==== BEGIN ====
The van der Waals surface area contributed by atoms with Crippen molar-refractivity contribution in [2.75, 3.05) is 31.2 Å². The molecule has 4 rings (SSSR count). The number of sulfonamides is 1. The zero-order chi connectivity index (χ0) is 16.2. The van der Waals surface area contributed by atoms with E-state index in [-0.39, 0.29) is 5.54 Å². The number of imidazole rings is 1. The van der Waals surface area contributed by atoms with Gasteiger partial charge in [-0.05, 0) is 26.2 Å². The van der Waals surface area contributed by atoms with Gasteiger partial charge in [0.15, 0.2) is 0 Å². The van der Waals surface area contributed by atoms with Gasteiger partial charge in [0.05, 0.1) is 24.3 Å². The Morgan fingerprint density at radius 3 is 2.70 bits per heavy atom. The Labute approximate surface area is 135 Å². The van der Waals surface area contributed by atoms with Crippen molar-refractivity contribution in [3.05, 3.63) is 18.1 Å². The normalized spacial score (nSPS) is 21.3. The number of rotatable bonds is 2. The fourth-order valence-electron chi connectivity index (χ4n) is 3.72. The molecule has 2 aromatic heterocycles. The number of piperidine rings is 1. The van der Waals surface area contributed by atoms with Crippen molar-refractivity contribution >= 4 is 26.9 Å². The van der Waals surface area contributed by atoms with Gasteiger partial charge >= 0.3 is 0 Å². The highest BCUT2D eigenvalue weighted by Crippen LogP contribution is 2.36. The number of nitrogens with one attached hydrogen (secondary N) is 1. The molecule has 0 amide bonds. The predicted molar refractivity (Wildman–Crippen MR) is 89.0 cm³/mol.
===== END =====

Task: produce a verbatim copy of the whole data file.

The van der Waals surface area contributed by atoms with Crippen molar-refractivity contribution in [2.75, 3.05) is 31.2 Å². The molecule has 4 rings (SSSR count). The number of sulfonamides is 1. The zero-order chi connectivity index (χ0) is 16.2. The van der Waals surface area contributed by atoms with E-state index in [-0.39, 0.29) is 5.54 Å². The number of imidazole rings is 1. The van der Waals surface area contributed by atoms with Gasteiger partial charge in [-0.05, 0) is 26.2 Å². The van der Waals surface area contributed by atoms with Gasteiger partial charge in [0.15, 0.2) is 0 Å². The van der Waals surface area contributed by atoms with Gasteiger partial charge in [0.05, 0.1) is 24.3 Å². The Morgan fingerprint density at radius 3 is 2.70 bits per heavy atom. The Labute approximate surface area is 135 Å². The van der Waals surface area contributed by atoms with Crippen molar-refractivity contribution in [3.05, 3.63) is 18.1 Å². The normalized spacial score (nSPS) is 21.3. The number of rotatable bonds is 2. The fourth-order valence-electron chi connectivity index (χ4n) is 3.72. The molecule has 2 aromatic heterocycles. The number of piperidine rings is 1. The van der Waals surface area contributed by atoms with Crippen molar-refractivity contribution >= 4 is 26.9 Å². The van der Waals surface area contributed by atoms with Gasteiger partial charge >= 0.3 is 0 Å². The highest BCUT2D eigenvalue weighted by Crippen LogP contribution is 2.36. The number of nitrogens with one attached hydrogen (secondary N) is 1. The molecule has 0 amide bonds. The predicted molar refractivity (Wildman–Crippen MR) is 89.0 cm³/mol.